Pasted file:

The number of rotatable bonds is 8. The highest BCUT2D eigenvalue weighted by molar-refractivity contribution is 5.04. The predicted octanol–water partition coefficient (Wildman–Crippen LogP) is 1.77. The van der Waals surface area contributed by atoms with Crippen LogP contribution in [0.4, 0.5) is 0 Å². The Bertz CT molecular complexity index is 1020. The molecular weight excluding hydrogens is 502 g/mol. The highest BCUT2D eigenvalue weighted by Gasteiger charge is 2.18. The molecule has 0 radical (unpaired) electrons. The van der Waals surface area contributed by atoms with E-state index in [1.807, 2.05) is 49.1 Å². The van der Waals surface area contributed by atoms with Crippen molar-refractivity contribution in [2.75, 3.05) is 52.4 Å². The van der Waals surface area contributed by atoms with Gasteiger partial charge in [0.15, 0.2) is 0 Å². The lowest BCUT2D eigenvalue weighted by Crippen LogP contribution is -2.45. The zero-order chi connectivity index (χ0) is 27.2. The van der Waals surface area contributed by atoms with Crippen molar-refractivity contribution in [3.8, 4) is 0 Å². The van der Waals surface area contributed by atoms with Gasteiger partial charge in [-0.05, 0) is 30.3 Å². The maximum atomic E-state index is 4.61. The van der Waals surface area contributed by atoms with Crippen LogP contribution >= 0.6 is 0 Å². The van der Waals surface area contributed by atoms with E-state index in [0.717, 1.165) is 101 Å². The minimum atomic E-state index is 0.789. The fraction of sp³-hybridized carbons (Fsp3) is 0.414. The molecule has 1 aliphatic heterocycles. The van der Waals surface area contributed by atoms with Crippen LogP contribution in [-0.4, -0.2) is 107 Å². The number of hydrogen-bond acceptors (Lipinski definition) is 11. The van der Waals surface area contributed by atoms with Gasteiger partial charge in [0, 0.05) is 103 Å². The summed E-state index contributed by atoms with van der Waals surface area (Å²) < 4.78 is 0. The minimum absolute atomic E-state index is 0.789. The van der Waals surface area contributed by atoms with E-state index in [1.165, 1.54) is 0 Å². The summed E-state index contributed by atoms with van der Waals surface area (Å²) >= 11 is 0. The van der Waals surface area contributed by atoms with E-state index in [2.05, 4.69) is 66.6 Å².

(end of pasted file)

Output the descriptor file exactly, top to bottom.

The number of rotatable bonds is 8. The highest BCUT2D eigenvalue weighted by molar-refractivity contribution is 5.04. The predicted octanol–water partition coefficient (Wildman–Crippen LogP) is 1.77. The van der Waals surface area contributed by atoms with Crippen LogP contribution in [0.4, 0.5) is 0 Å². The Bertz CT molecular complexity index is 1020. The molecular weight excluding hydrogens is 502 g/mol. The highest BCUT2D eigenvalue weighted by Gasteiger charge is 2.18. The molecule has 0 radical (unpaired) electrons. The van der Waals surface area contributed by atoms with E-state index in [1.807, 2.05) is 49.1 Å². The van der Waals surface area contributed by atoms with Crippen molar-refractivity contribution in [2.75, 3.05) is 52.4 Å². The van der Waals surface area contributed by atoms with Gasteiger partial charge in [0.15, 0.2) is 0 Å². The lowest BCUT2D eigenvalue weighted by Crippen LogP contribution is -2.45. The zero-order chi connectivity index (χ0) is 27.2. The van der Waals surface area contributed by atoms with Crippen molar-refractivity contribution in [3.8, 4) is 0 Å². The van der Waals surface area contributed by atoms with Gasteiger partial charge in [-0.05, 0) is 30.3 Å². The maximum atomic E-state index is 4.61. The van der Waals surface area contributed by atoms with Crippen LogP contribution >= 0.6 is 0 Å². The van der Waals surface area contributed by atoms with E-state index in [0.717, 1.165) is 101 Å². The minimum atomic E-state index is 0.789. The fraction of sp³-hybridized carbons (Fsp3) is 0.414. The molecule has 1 aliphatic heterocycles. The van der Waals surface area contributed by atoms with Crippen LogP contribution in [-0.4, -0.2) is 107 Å². The number of hydrogen-bond acceptors (Lipinski definition) is 11. The van der Waals surface area contributed by atoms with Gasteiger partial charge in [0, 0.05) is 103 Å². The summed E-state index contributed by atoms with van der Waals surface area (Å²) < 4.78 is 0. The minimum absolute atomic E-state index is 0.789. The van der Waals surface area contributed by atoms with E-state index in [1.165, 1.54) is 0 Å². The summed E-state index contributed by atoms with van der Waals surface area (Å²) >= 11 is 0. The van der Waals surface area contributed by atoms with E-state index in [2.05, 4.69) is 66.6 Å².